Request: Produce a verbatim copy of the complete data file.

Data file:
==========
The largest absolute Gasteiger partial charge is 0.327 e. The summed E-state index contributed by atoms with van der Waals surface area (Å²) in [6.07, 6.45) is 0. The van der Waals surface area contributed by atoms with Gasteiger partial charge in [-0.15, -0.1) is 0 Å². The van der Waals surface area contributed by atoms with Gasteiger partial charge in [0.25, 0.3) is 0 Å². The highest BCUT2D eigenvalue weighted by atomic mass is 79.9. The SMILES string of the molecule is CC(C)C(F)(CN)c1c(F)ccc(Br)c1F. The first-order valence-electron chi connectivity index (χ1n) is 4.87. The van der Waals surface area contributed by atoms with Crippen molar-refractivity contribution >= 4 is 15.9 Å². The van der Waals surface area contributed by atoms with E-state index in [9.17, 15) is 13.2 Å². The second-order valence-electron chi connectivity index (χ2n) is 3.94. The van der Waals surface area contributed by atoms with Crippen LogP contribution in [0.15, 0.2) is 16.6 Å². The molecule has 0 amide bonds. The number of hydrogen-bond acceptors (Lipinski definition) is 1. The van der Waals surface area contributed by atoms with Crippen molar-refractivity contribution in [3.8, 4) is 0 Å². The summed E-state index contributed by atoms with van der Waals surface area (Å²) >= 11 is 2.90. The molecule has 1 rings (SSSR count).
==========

The largest absolute Gasteiger partial charge is 0.327 e. The summed E-state index contributed by atoms with van der Waals surface area (Å²) in [6.07, 6.45) is 0. The van der Waals surface area contributed by atoms with Gasteiger partial charge in [-0.15, -0.1) is 0 Å². The van der Waals surface area contributed by atoms with Gasteiger partial charge in [0.25, 0.3) is 0 Å². The highest BCUT2D eigenvalue weighted by atomic mass is 79.9. The SMILES string of the molecule is CC(C)C(F)(CN)c1c(F)ccc(Br)c1F. The first-order valence-electron chi connectivity index (χ1n) is 4.87. The van der Waals surface area contributed by atoms with Crippen molar-refractivity contribution >= 4 is 15.9 Å². The van der Waals surface area contributed by atoms with E-state index in [9.17, 15) is 13.2 Å². The second-order valence-electron chi connectivity index (χ2n) is 3.94. The van der Waals surface area contributed by atoms with Crippen LogP contribution in [0.15, 0.2) is 16.6 Å². The molecule has 0 amide bonds. The number of hydrogen-bond acceptors (Lipinski definition) is 1. The van der Waals surface area contributed by atoms with Crippen molar-refractivity contribution in [3.8, 4) is 0 Å². The summed E-state index contributed by atoms with van der Waals surface area (Å²) >= 11 is 2.90. The molecule has 1 rings (SSSR count).